The Philosophy of N.F. Fedorov

Russian Studies in Philosophy 30 (4):7-27 (1992)

Abstract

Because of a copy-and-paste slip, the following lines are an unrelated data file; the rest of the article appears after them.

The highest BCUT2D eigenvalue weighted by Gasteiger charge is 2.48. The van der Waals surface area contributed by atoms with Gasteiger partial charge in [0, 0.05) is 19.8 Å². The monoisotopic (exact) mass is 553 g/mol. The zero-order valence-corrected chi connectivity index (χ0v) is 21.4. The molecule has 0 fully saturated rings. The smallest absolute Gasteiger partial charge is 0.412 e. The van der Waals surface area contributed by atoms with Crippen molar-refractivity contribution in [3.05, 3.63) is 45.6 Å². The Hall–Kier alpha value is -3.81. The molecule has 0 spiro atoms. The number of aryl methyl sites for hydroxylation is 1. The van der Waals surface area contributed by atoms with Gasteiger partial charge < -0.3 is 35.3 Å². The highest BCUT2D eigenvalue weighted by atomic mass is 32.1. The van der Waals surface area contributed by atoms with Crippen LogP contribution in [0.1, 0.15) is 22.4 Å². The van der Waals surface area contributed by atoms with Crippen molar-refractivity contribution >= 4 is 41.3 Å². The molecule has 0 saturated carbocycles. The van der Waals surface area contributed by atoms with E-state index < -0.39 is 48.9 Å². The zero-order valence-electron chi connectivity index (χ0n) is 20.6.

Nikolai Fedorovich Fedorov is one of the most original and as yet inadequately studied Russian thinkers. Neither a professional philosopher, nor a well-known scholar, nor a critical essayist, he led a kind of double existence while working as an ordinary civil servant, developing his original philosophy at his leisure in the hours free from his intensive daily work. Fedorov's life was one of selflessness and self-denial, not at all eventful outwardly. He graduated from the Gymnasium in Tambov and completed three years of study in the Law Department of the Richelieu Lyceum in Odessa, after which he taught for a number of years in the Borovsk, Lipetsk, Podol'sk, and other regional schools. The quarter century he spent working in the Library of the Rumiantsev Museum in Moscow was the most stable period in Fedorov's life. Fedorov's ideas attracted the attention of outstanding cultural figures. F.M. Dostoevskii became acquainted with them in 1878 through Peterson, and on March 24 of that year he wrote: "I am essentially in full accord with these ideas. I read them as if they were my own." L.N. Tolstoy, who knew Fedorov personally, said, "I am proud to be living in the same times as such a man." V.S. Solov'ev, who also associated with Fedorov, wrote to him as follows in the mid-1880s: "Your ‘project’ is the human spirit's first advance along the path of Christ since the advent of Christianity. As for me, I can only acknowledge you as my teacher and spiritual father." A.M. Gorky was especially impressed by the activism in Fedorov's views. But none of this precludes the many and very essential divergences of these authors from Fedorov. One can find some links with his ideas in A.N. Belyi, V. Ia. Briusov, N.A. Zabolotskii, V.V. Maiakovskii, A.P. Platonov, M.M. Prishvin, I.L. Sel'vinskii, O.D. Forsh, and V.N. Khlebnikov. The artist B.N. Chekrygin drafted a large fresco entitled The Resurrection of the Dead [Voskreshenie mertvykh] and a philosophical work entitled The Synod of the Resurrecting Museum [Sobor voskreshaiushchego muzeia], both inspired by Fedorov's teachings

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